The fiscal cliff
The recent employment report from the Labor Department reinforced the importance of Congress and the White House managing well the looming collection of budget challenges, known as the “fiscal cliff.” President Obama indicated that the matter could be resolved rather quickly. He is right in theory. The trick will be setting the priorities in a sound order.
Today, there are 4 million fewer jobs than when the recession began in late 2007. Two-fifths of the unemployed have been seeking work for 27 weeks or longer. The previous high for this figure during the past 60 years was 26 percent in June 1983.
All of this points, again, to the type of recession the country suffered, one featuring the collapse of a financial bubble. These downturns almost always involve a long, slow recovery, as people repair their finances and seek to restore their [auth] assets.
For Congress and the White House, the first priority must be to do no harm to the fragile recovery. The Congressional Budget Office has warned that a failure to ease the approaching tax increases and spending reductions would likely send the economy into another recession.
The country doesn’t face something as dramatic as a steep cliff at the end of the month. The impact would be gradual, allowing room for negotiation into the new year. Yet the psychology is crucial, Washington taking command, more or less.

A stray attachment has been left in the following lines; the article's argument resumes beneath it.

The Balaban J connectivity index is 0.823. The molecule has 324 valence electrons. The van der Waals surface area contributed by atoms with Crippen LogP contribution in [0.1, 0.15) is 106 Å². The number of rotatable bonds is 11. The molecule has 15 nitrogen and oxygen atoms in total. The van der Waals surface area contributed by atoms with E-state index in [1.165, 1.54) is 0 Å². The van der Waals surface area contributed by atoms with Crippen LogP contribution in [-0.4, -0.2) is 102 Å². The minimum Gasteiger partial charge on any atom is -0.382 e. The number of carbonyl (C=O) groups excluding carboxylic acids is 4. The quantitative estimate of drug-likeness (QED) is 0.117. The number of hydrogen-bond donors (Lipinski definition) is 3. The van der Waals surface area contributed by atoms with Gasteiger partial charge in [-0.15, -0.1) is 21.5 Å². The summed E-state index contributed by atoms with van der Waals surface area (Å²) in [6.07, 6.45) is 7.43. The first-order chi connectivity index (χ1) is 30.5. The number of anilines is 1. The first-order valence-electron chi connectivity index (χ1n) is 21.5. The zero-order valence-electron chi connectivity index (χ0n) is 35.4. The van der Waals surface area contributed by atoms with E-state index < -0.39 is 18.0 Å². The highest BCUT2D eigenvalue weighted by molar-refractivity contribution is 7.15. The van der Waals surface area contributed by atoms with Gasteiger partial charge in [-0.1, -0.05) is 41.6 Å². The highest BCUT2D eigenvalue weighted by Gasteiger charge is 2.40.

Akron (Ohio) Beacon Journal
Senate filibuster reform
Nothing exposes partisan hypocrisy quite like the filibuster, that irksome parliamentary rule that allows a minority of U.S. senators to block legislation, judicial appointments and other business by requiring a 60-vote majority to proceed to a vote. Almost invariably, the party in power considers the filibuster to be an enemy of progress that must be squashed, while the minority fights to preserve it at all cost. That the same players often find themselves arguing from opposite sides depending on whether they control the Senate or are in the minority hardly seems to trouble most lawmakers.
So comes now Senate Majority Leader Harry Reid, D-Nev., with a campaign to alter the filibuster rule using the so-called nuclear option, which if invoked on the opening day of the new legislative session would allow senators to change the rules by majority vote. Republicans are appalled that he would consider such a ploy, even though they floated the same proposal when they held the majority in 2005. Back then, reform was blocked when 14 senators led negotiations that kept the filibuster largely intact, and top Senate Republicans are reportedly reaching out to their Democratic counterparts in an effort to repeat that “success.” We hope they fail.
For the record, we were rooting for the Republicans to go nuclear in 2005, and we feel the same way with Democrats in control. This is not a venerable rule created by the Founding Fathers to protect against the tyranny of the majority, but a procedural nicety that has been altered many times throughout history. In its current incarnation, it goes much too far and has produced gridlock in Congress.
Even many Democrats realize that someday they’ll be in the minority, and fret that a future Republican-dominated chamber will use Reid’s precedent to put even stricter limits on filibusters. But that’s no reason not to approve Reid’s proposal. If some future Senate majority wants to go thermonuclear, that’s a debate for another day.
Los Angeles Times